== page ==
ANAHEIM, Calif. – Optical coherence tomography angiography detected microaneurysms that were not seen in fundus photography, according to Jessica Steen, OD, FAAO.
Steen presented her study results here at a press conference sponsored by the American Academy of Optometry.
She presented a case series of three female patients between the ages of 62 and 68 years who had diabetes mellitus type 2 for a duration of 16 to 32 years. Their clinical level of diabetic retinopathy ranged from none to proliferative.
“Microaneurysms are the earliest marker for diabetic retinopathy,” Steen said.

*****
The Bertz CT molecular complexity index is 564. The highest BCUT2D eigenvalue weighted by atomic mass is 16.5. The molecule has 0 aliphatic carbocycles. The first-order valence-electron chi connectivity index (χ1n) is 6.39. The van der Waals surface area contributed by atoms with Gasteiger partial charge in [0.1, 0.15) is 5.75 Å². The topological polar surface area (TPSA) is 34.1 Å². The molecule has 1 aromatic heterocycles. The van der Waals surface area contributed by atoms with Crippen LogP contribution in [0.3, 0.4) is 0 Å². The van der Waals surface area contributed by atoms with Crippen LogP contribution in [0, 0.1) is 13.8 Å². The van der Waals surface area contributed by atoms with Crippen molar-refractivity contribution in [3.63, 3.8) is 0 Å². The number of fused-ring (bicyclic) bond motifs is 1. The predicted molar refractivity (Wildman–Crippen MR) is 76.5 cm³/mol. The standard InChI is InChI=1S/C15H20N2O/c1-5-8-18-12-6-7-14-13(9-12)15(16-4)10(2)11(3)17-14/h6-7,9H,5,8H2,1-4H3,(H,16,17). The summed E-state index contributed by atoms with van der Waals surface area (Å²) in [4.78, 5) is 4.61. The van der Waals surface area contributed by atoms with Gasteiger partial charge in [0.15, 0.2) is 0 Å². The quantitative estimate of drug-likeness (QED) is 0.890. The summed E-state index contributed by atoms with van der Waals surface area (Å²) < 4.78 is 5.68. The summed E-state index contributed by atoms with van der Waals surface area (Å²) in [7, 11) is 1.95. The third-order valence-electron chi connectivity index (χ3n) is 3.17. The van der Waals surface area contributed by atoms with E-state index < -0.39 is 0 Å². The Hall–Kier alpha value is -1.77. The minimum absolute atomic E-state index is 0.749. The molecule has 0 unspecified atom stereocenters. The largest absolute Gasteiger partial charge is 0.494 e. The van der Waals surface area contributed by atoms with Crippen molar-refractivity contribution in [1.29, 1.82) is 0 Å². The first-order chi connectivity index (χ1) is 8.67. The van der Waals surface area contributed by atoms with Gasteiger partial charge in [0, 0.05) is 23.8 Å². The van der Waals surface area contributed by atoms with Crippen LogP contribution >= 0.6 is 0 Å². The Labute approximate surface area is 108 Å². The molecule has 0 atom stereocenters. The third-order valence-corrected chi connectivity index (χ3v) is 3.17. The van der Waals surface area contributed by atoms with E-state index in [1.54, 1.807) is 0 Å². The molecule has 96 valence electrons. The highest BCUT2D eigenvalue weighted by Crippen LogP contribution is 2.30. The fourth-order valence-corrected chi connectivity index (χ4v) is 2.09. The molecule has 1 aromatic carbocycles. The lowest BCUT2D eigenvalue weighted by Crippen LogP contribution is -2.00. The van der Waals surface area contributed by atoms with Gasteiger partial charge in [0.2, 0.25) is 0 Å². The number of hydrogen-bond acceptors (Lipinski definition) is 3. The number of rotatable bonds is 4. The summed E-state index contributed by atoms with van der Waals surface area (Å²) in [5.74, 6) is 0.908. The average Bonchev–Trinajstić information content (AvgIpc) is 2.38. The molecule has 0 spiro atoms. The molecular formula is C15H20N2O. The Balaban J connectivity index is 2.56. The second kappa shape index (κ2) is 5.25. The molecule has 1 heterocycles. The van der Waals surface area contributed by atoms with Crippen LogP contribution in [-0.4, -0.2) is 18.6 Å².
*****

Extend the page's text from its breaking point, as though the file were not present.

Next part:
In these three patients, Steen “qualitatively identified microaneurysms on OCT angiography,” where nothing remarkable was seen in those areas in the fundus photos, she said.
“The most important thing to understand is how advanced this technology has become,” Steen said. “It’s important that we develop simple solutions for the clinician to better use this information in managing patients more effectively, to potentially aid in evaluation and interpretation of that information to better apply to our diabetic patients.” – by Nancy Hemphill, ELS, FAAO
Steen J. The role of OCT angiography in detection of microaneurysms in patients with diabetes mellitus. Presented at: American Academy of Optometry; Anaheim, Calif.; Nov. 8-12, 2016.
Disclosure: Steen reported no relevant financial disclosures.